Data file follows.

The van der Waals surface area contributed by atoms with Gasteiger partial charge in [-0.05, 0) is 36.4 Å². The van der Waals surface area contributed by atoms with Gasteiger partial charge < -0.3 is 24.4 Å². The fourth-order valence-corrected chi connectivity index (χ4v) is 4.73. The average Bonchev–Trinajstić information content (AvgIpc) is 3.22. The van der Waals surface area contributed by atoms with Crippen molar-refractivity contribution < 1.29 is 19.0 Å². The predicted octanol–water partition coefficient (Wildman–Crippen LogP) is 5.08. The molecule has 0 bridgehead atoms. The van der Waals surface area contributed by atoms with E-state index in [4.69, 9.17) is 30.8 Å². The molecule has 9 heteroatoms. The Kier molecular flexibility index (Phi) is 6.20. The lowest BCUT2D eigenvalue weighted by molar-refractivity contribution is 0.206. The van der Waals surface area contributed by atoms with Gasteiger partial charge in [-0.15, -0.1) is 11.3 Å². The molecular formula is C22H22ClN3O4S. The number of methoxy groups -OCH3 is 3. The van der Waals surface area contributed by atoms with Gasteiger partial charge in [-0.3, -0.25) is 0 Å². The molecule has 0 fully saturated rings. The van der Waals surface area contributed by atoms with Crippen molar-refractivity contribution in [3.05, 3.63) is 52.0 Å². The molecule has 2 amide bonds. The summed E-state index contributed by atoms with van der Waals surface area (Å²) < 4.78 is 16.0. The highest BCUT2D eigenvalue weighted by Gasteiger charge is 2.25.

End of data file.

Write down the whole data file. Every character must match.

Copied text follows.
The van der Waals surface area contributed by atoms with Gasteiger partial charge in [-0.05, 0) is 36.4 Å². The van der Waals surface area contributed by atoms with Gasteiger partial charge < -0.3 is 24.4 Å². The fourth-order valence-corrected chi connectivity index (χ4v) is 4.73. The average Bonchev–Trinajstić information content (AvgIpc) is 3.22. The van der Waals surface area contributed by atoms with Crippen molar-refractivity contribution < 1.29 is 19.0 Å². The predicted octanol–water partition coefficient (Wildman–Crippen LogP) is 5.08. The molecule has 0 bridgehead atoms. The van der Waals surface area contributed by atoms with E-state index in [4.69, 9.17) is 30.8 Å². The molecule has 9 heteroatoms. The Kier molecular flexibility index (Phi) is 6.20. The lowest BCUT2D eigenvalue weighted by molar-refractivity contribution is 0.206. The van der Waals surface area contributed by atoms with Gasteiger partial charge in [-0.15, -0.1) is 11.3 Å². The molecular formula is C22H22ClN3O4S. The number of methoxy groups -OCH3 is 3. The van der Waals surface area contributed by atoms with Gasteiger partial charge in [-0.3, -0.25) is 0 Å². The molecule has 0 fully saturated rings. The van der Waals surface area contributed by atoms with Crippen molar-refractivity contribution in [3.05, 3.63) is 52.0 Å². The molecule has 2 amide bonds. The summed E-state index contributed by atoms with van der Waals surface area (Å²) < 4.78 is 16.0. The highest BCUT2D eigenvalue weighted by Gasteiger charge is 2.25.